Masa harina is one of the most famous ingredients in many Mexican cuisines. It is an ingredient used to make tamales, corn tortillas, and much more. With a refined and powdery texture, masa harina has become the go-to product for making dishes in Mexico.
Still, no food ingredient is perfect at all times, and you might want to get a substitute to stand in for masa harina.
So, what is the best substitute for masa harina? Fresh masa is usually the ideal substitute as it provides a similar flavor and is relatively easier to work with when making some famous Mexican dishes. Despite a few differences in ingredients and thickness, fresh masa does a rather good job.
An Overview of Masa Harina
As explained earlier, masa harina is a staple in Mexican cooking. It is a type of flour that helps in processing many Mexican dishes, and while it appears to have originated from Spain, it has since become a popular flour variant across the world.
Masa harina is usually the product of combining dough corn and dried masa. It helps to provide additional texture to your meals, and it also offers an exceptional taste palette that you can enjoy. With a versatile operation, masa harina works for various types of dishes and can easily integrate itself into them. Of course, you can make modifications as you would like when working with it.
Why Replace Masa Harina?
- Lengthy creation process: In itself, making masa harina can be a relatively long process. You don’t want to go through all of that stress, and you might get a substitute instead.
- Non-availability: If you can’t find masa harina and don’t have the time to make some for yourself, then a substitute will come in handy.
Options for Masa Harina Substitutes
Best Overall Substitute for Masa Harina: Fresh Masa
As the name probably tells, fresh masa is one of the primary ingredients you use to make masa harina. Here, you have a dough that has been adequately dried and ground, and it is usually applied in making masa harina corn flour.
Compared to masa harina, you won’t need to do much preparation when working with fresh masa. So, it is even easier to work with when you’re adding it to recipes. Many also know fresh masa to be “masa preparada” – a word that means “prepared dough” when translated to Spanish.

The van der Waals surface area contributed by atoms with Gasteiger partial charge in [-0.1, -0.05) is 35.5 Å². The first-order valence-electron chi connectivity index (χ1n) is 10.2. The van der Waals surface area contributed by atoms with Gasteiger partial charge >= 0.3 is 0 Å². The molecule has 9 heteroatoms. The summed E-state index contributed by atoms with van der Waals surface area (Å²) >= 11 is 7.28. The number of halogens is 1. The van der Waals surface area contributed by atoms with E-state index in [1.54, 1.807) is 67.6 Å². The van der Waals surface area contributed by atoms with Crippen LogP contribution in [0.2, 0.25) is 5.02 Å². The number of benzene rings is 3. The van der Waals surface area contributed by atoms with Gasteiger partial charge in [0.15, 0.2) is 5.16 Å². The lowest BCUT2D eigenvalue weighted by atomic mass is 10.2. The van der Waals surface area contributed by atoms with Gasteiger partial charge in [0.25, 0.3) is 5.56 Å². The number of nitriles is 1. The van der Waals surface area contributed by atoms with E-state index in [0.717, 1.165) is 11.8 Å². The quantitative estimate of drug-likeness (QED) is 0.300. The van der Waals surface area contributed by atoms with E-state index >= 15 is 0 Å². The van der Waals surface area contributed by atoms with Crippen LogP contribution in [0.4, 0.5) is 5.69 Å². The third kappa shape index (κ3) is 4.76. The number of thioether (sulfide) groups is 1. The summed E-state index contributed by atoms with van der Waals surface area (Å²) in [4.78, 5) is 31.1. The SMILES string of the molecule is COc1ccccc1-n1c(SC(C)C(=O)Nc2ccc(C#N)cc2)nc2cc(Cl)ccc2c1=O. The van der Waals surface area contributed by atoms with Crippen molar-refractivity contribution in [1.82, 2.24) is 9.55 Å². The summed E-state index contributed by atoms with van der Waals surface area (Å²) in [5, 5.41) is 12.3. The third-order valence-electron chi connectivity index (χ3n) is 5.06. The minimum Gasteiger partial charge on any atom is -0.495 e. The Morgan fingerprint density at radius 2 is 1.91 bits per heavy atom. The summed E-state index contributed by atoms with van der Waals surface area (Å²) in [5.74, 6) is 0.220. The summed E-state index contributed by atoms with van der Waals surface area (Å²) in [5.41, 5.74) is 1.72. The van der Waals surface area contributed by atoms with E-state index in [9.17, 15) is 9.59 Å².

Fresh masa has a generally similar taste to masa harina. It isn’t quite as thick, and its flavor isn’t as intense. Still, it works relatively fine when it comes to substitute for the latter.
Interestingly, fresh masa could work better than masa harina when you consider it in some recipes. For instance, it works better for tortillas and tamales. You will need to rehydrate masa harina to form a dough, but fresh masa is already a dough. So, all you have to do is roll the latter out and cook it.
All in all, substituting masa harina for fresh masa generally means that you will have to eliminate some preparation steps. However, fresh masa still delivers a lot, especially when it comes to taste and refinement. So, you’re not missing much.
Best Substitute in Crunch Time: Ground-Up Corn Tortillas
Corn tortillas are another substitute with close links with masa harina in the first place. However, they work incredibly well as a substitute for the latter because they are readily available. It’s almost impossible to find a kitchen that doesn’t have corn tortillas ready. If you make things like tacos and burritos regularly, you probably have tortillas.
Even while stale, tortillas can work as excellent substitutes for masa harina. As long as you don’t find any mold, the tortillas are good and ready to go. You can quickly grind them up and use them in related recipes just as you would with masa harina.
Most people only use ground-up corn tortillas as thickeners for soup. However, as substitutes for masa harina, you can add some hot water and kosher salt, and rest assured you’re on the right track.
Keep in mind that most experts will recommend using baked corn tortillas instead of fried ones. Also, you can choose to crumble the tortillas in your hand or use a food processor to grind them if you want an even finer consistency.
Also, consider that the mixture of corn tortillas with kosher salt and water won’t entirely be the same as adding just masa harina to your recipe. Still, it works relatively fine. Experts will also recommend that you don’t use flavored tortillas. You can find that their flavoring will greatly overpower your food, and you might not like the taste so much. So, stick to the natural tortillas, and you should be fine.
Best Substitute for Stews: Cornstarch
One of the primary functions of masa harina is to act as a thickening agent for different soups. When mixed with cold water, you get a slurry that you can mix and stir into a soup. From there, it simmers and can thicken more slowly.
However, if you have overly thin stew and there’s no masa harina, you can use some cornstarch. It doesn’t provide the same taste or flavor, but it is an ideal substitute if you’re in a time crunch and you need to thicken your soup. Cornstarch has a finer texture than masa harina, so the soup will have less of a gritty texture. Still, when it comes to thickening, nothing works better as a substitute for masa harina.
All you need to do is mix the cornstarch with one cup of cold water, then add the mixture to the hot soup.